The National Endowment for the Humanities and the Ford Foundation have formed a non-profit corporation called Literary Classics of The United States to publish works by American authors that are now difficult or expensive to obtain, only sporadically available in paperback, or out of print.
The two organizations announced yesterday that they have provided $1.8 million in seed money to fund the new operation for its first four years. After that time, they hope that it can sustain itself from its book sales.
Some 15 editions already are planned for publication beginning in the spring of 1981, including works by Henry Adams, Stephen Crane, Ralph Waldo Emerson, Nathaniel Hawthorne, William Dean Howells, Washington Irving, Henry James, Thomas Jefferson, Herman Melville, Francis Parkman, Edgar Allan Poe, Harriet Beecher Stowe, Mark Twain and Walt Whitman.
Journals and travel accounts as well as history, philosophy, poetry and fiction will be presented in hardcover editions ranging from 1,200 to 1,500 pages. Each will include several works by a single author or, where feasible, the writer's complete work.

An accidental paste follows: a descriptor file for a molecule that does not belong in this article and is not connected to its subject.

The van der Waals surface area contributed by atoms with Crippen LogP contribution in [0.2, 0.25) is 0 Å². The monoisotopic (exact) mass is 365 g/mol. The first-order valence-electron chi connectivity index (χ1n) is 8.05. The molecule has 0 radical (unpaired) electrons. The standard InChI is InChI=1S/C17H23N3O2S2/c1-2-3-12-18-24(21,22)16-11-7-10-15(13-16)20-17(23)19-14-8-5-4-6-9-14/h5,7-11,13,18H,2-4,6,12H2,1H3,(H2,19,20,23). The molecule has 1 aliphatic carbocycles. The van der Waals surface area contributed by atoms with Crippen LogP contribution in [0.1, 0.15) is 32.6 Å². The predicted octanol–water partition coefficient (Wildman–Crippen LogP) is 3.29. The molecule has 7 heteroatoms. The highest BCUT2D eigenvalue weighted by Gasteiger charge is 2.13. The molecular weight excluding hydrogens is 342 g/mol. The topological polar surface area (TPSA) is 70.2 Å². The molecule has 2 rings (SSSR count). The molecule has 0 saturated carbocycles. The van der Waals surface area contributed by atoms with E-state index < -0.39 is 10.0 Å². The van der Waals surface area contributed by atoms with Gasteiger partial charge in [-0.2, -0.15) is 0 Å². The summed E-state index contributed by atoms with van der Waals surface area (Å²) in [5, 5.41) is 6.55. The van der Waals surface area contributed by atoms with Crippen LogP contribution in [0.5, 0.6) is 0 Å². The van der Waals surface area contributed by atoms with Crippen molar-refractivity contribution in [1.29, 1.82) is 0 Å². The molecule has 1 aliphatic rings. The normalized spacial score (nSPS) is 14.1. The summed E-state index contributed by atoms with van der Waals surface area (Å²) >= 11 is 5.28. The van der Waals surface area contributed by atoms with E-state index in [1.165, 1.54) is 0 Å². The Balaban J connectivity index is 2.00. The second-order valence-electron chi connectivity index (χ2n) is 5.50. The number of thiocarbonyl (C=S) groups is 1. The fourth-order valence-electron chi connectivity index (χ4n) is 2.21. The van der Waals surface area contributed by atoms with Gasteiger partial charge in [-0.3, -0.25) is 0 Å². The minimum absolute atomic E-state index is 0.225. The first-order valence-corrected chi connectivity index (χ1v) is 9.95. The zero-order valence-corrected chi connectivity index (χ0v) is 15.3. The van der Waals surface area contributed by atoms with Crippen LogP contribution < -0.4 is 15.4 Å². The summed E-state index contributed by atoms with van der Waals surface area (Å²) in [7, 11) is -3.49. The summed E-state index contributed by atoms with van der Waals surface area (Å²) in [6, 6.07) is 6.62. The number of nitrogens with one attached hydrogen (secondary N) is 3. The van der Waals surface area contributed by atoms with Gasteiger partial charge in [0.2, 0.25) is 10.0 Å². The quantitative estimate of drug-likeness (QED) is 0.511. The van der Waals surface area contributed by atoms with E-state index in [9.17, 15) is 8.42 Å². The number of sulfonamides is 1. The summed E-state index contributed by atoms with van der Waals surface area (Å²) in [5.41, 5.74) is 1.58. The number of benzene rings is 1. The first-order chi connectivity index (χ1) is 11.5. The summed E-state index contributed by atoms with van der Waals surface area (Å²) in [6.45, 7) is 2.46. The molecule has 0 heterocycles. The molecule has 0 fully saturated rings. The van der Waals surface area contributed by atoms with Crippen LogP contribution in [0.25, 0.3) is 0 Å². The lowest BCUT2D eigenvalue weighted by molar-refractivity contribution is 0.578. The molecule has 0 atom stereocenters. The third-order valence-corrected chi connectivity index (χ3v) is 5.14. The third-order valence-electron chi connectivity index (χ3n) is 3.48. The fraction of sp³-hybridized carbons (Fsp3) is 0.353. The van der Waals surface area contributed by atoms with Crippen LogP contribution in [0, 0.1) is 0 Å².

Literary critic Richard Poirier of Rutgers, vice president of Literary Classics, said that each volume will cost $15. "That's an enormously attractive price when you consider that hardcover books are often selling for about $20 these days," he said.
"It could conceivably be the most important national public project since the Federal Writers Project in the 1930s," said Harvard's Daniel Aaron, president of the new corporation. "It's a way to remind the American people of their neglected and forgotten heritage."
"The classics are too often thought of as burdens, books we were supposed to read and didn't because they seemed stuffy and difficult," said NEH chairman Joseph Duffey. "The project will demonstrate the American classics."
According to Sheryl Hurley, executive director of Literary Classics, major publishing houses will bid on distribution rights to the books some time next year.